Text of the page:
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Process waitFor ?  RSS feed

 
Ec Kjellberg
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Posts: 9
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Sorry for these beginners / stupid question but my java patience has expired...

I have a java application that I want to do some fancy commands (like "mysql -uteligent -pteligent -X -e \"show processlist\"") and it do it very well when I run it by itself on my machine.

Code snippet:

Process proc = Runtime.getRuntime().exec(exec);
proc.waitFor();
int rc = proc.exitValue();
analyse(proc.getInputStream());

But then I start another java application (like JBoss) and while it is running I run my java application (from another commandline screen) and then it hangs on the proc.waitFor() line!

Why?

I simply removed the waitFor() and the exitValue() lines and then I could run my application fine (and read from proc.getInputStream() to analyse the output from proc).

If I only remove the waitFor then I get IllegalThreadStateException from proc.exitValue() saying 'process has not exited'

Is it typical for Windows (XP) that I'm running?

TIA / Ecka
 
Ernest Friedman-Hill
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You have to read the output before the process will terminate. You're assuming all the output from the process will be saved somewhere for you to read later, but that's not how it works; if you want to save the output, then you need to do that yourself by reading it all and then storing it someplace.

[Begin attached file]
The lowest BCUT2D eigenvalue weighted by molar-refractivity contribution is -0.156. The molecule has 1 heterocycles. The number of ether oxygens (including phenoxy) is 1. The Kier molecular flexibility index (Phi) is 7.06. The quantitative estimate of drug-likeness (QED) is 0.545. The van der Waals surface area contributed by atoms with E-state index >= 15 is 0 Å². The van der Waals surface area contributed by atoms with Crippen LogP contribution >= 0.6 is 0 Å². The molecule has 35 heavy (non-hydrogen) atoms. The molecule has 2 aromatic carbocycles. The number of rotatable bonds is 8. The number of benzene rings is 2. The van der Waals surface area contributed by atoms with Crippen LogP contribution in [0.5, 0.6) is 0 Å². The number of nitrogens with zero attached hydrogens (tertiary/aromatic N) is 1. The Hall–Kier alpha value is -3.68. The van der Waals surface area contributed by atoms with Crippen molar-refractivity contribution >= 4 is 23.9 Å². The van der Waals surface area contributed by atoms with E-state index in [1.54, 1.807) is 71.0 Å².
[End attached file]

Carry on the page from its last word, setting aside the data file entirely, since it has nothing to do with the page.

You can't ask for the exit status until the process has exited; you have to call waitFor to wait for that to happen.
 
Ec Kjellberg
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OK - I got the order wrong (of course - cannot read output after process is terminated - make sense)
If I did

Process proc = Runtime.getRuntime().exec(exec);
analyse(proc.getInputStream());
proc.waitFor();
int rc = proc.exitValue();

then everything works!
Thanx/E
 
Nikhil Jain
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Hi,

I am facing a similar problem.I am trying to execute some external process with Process.getRuntime.exec. I am also using a java Time with this. The main idea is to see if the process does not execute within certain seconds, the java time api calles the process.destroy. But I see that, when I call destroy, the process does waits for some time, after calling it.

Am I doing right, or is there any other way to destroy the process after a specified time.
 
Stan James
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To the original post ... if your process writes to errout, you will need to read that stream to completion, too. Because it might alternate lines to stdout and errout, you pretty much have to read them both on independent threads. With everything on separate threads, I found that waitFor() returned before the streams ran out. There must be some buffering in there somewhere, but not enough to avoid your original problem.

To Shashank, I'm not sure what happens in destroy(). It could be the other process is in the middle of something that's not interruptable, or should we expect the OS to be able to kill the process no matter what it's doing?
 
Don't get me started about those stupid light bulbs.
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